from Wiktionary, Creative Commons Attribution/Share-Alike License
- n. Alternative spelling of mezuzah.
from the GNU version of the Collaborative International Dictionary of English
- n. A piece of parchment bearing the Decalogue and attached to the doorpost; -- in use among orthodox Hebrews. The term is also used to refer to the small case containing this scroll, together with the biblical inscription inside. The text is usually taken from Deuteronomy 6:4-9 and 11:13-21.
from WordNet 3.0 Copyright 2006 by Princeton University. All rights reserved.
- n. religious texts from Deuteronomy inscribed on parchment and rolled up in a case that is attached to the doorframe of many Jewish households in accordance with Jewish law
Sorry, no etymologies found.
Their home is adorned with the usual Jewish accessories, including a large mezuza affixed to the doorpost.
This is or will be the cover to MezuzaZine, which is going to be just what it sounds like — practical halachos, cool stories, trivia, and other mezuza-related writings and drawings.
Basic Halacha of putting up a mezuza and which doorposts need them and which do not
Funny PSA style advertisements with pictures of homes, Jews, and their mezuza choices feel free to share ideas! send submissions and questions to mezuzazine at gmail.com
And this says that, if you qualify otherwise, you can't be discriminated against in applying for a grant to do social service work if you have a cross on the wall or a mezuza on the door of if you praise God in your mission statement.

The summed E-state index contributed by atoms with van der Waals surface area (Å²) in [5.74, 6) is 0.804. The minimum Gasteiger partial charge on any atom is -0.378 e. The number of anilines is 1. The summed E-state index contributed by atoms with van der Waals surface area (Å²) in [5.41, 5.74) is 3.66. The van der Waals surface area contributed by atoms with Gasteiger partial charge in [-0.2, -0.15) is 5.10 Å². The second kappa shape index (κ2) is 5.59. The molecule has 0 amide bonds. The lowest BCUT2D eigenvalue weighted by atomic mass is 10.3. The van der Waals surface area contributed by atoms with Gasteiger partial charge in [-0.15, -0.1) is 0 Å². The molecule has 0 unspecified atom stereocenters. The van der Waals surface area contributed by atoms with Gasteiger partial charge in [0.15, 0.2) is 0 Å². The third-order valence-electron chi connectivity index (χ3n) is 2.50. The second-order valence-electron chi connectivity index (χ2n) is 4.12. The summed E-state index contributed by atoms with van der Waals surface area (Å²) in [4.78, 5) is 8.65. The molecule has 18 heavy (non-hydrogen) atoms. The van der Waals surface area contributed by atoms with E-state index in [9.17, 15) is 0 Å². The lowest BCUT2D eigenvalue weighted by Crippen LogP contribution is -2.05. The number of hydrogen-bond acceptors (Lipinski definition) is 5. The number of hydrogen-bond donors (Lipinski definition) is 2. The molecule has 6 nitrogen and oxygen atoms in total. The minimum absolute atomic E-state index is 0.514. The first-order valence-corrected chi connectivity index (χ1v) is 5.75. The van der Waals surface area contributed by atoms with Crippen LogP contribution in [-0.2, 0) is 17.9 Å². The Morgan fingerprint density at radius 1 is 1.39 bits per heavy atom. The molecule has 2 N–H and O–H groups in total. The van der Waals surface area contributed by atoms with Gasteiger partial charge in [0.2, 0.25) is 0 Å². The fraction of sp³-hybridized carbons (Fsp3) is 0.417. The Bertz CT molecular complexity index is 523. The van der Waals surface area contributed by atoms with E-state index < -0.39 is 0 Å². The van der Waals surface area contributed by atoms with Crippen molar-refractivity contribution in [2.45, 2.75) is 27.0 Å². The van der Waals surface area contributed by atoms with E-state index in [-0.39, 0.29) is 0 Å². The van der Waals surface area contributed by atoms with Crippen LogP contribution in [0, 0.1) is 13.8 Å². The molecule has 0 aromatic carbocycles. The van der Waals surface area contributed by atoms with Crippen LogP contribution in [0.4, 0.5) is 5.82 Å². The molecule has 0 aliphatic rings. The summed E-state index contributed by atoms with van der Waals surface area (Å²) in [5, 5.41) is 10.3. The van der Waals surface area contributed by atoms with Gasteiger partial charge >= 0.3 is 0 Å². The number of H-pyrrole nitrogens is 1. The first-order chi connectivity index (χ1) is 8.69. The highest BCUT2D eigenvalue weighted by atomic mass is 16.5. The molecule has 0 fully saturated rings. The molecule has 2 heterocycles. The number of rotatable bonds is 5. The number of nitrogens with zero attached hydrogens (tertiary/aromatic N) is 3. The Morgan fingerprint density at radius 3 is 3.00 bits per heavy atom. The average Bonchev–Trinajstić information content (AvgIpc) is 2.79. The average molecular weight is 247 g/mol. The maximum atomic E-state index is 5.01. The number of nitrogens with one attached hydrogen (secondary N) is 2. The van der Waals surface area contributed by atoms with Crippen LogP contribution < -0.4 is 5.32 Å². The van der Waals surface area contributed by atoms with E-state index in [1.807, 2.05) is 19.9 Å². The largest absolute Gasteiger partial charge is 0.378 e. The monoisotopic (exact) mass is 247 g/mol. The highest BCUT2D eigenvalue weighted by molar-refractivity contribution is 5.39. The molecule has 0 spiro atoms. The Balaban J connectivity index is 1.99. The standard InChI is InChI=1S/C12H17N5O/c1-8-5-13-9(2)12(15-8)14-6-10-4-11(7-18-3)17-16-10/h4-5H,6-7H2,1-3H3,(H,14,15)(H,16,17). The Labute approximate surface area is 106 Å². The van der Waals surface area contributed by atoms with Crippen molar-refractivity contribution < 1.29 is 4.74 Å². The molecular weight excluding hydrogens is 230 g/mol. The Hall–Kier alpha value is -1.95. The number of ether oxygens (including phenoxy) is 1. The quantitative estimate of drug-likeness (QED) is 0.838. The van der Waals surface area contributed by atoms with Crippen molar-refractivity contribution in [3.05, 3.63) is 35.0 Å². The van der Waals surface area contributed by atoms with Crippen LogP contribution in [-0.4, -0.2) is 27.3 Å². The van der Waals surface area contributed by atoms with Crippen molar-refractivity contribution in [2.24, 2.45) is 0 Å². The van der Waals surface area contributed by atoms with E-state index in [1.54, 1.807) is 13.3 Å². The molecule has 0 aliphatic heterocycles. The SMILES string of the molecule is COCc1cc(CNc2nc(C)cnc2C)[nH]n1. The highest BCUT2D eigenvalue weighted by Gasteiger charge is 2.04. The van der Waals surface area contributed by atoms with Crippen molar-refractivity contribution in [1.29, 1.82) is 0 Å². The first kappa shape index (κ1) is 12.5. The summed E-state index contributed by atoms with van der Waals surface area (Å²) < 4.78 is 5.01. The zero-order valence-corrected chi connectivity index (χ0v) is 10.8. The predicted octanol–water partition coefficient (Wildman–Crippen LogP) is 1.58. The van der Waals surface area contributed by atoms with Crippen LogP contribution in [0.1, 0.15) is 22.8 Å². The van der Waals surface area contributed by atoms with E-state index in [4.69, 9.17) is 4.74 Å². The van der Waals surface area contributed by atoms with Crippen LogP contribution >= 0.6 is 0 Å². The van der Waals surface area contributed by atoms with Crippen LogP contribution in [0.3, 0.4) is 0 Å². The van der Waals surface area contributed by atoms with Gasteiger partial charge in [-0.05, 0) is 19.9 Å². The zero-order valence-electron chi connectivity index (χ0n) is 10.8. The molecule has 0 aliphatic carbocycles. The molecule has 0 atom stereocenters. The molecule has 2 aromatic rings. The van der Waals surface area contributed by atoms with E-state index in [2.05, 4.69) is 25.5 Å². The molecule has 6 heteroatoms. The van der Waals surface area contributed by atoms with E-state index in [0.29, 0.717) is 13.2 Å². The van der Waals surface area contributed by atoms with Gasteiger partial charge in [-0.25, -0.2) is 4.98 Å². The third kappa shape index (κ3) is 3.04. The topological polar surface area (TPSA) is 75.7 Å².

I was to feel awe for the bit of parchment in the _mezuza_ over the door; to dread lest a bit of butter should touch a bit of meat; to think it beautiful that men should bind the _tephillin_ on them, and women not, -- to adore the wisdom of such laws, however silly they might seem to me.
The squabble about holiday decor unfolded just a few doors down from the site of a historic quarrel about religious symbols that started five years ago, when leaders of Shoreline Towers condominiums removed the mezuza from the doorpost of an elderly resident, citing the building's ban on door-front displays.
Though previous debates about whether residents can attach a mezuza or a crucifix to their doorposts have been settled and incorporated into law, holiday decorations have become the latest tinderbox.
A mezuza at the doorway of Guo Yan's house in Kaifeng, where traces of a thriving Jewish community remain.
We were surrounded by signs that supported Ms. Guo's statement: A mezuza was attached to the door frame.